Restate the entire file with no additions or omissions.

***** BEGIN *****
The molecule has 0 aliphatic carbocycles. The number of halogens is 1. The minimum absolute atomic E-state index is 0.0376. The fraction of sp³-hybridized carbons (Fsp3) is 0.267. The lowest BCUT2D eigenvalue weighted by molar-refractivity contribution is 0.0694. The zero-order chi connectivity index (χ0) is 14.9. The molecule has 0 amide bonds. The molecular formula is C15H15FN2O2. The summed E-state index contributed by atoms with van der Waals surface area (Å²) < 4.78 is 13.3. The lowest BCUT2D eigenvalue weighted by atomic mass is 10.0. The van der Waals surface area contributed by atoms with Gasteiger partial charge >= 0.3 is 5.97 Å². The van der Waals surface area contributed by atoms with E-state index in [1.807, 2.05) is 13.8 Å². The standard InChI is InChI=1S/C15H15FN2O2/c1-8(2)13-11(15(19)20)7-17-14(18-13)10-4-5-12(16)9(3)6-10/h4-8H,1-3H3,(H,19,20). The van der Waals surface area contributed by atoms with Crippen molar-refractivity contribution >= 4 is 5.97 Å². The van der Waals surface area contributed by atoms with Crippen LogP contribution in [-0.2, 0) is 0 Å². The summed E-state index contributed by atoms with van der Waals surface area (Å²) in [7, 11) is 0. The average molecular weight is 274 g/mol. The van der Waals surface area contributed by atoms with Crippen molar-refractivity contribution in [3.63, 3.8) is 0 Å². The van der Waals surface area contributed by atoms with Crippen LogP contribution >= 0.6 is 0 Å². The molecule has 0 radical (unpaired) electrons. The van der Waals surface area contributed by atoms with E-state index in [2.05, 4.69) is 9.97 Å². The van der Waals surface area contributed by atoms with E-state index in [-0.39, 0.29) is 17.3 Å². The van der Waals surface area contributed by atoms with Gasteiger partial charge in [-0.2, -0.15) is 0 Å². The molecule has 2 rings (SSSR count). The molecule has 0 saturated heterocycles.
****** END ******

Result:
The molecule has 0 aliphatic carbocycles. The number of halogens is 1. The minimum absolute atomic E-state index is 0.0376. The fraction of sp³-hybridized carbons (Fsp3) is 0.267. The lowest BCUT2D eigenvalue weighted by molar-refractivity contribution is 0.0694. The zero-order chi connectivity index (χ0) is 14.9. The molecule has 0 amide bonds. The molecular formula is C15H15FN2O2. The summed E-state index contributed by atoms with van der Waals surface area (Å²) < 4.78 is 13.3. The lowest BCUT2D eigenvalue weighted by atomic mass is 10.0. The van der Waals surface area contributed by atoms with Gasteiger partial charge >= 0.3 is 5.97 Å². The van der Waals surface area contributed by atoms with E-state index in [1.807, 2.05) is 13.8 Å². The standard InChI is InChI=1S/C15H15FN2O2/c1-8(2)13-11(15(19)20)7-17-14(18-13)10-4-5-12(16)9(3)6-10/h4-8H,1-3H3,(H,19,20). The van der Waals surface area contributed by atoms with Crippen molar-refractivity contribution >= 4 is 5.97 Å². The van der Waals surface area contributed by atoms with Crippen LogP contribution in [-0.2, 0) is 0 Å². The summed E-state index contributed by atoms with van der Waals surface area (Å²) in [7, 11) is 0. The average molecular weight is 274 g/mol. The van der Waals surface area contributed by atoms with Crippen molar-refractivity contribution in [3.63, 3.8) is 0 Å². The van der Waals surface area contributed by atoms with Crippen LogP contribution >= 0.6 is 0 Å². The molecule has 0 radical (unpaired) electrons. The van der Waals surface area contributed by atoms with E-state index in [2.05, 4.69) is 9.97 Å². The van der Waals surface area contributed by atoms with E-state index in [-0.39, 0.29) is 17.3 Å². The van der Waals surface area contributed by atoms with Gasteiger partial charge in [-0.2, -0.15) is 0 Å². The molecule has 2 rings (SSSR count). The molecule has 0 saturated heterocycles.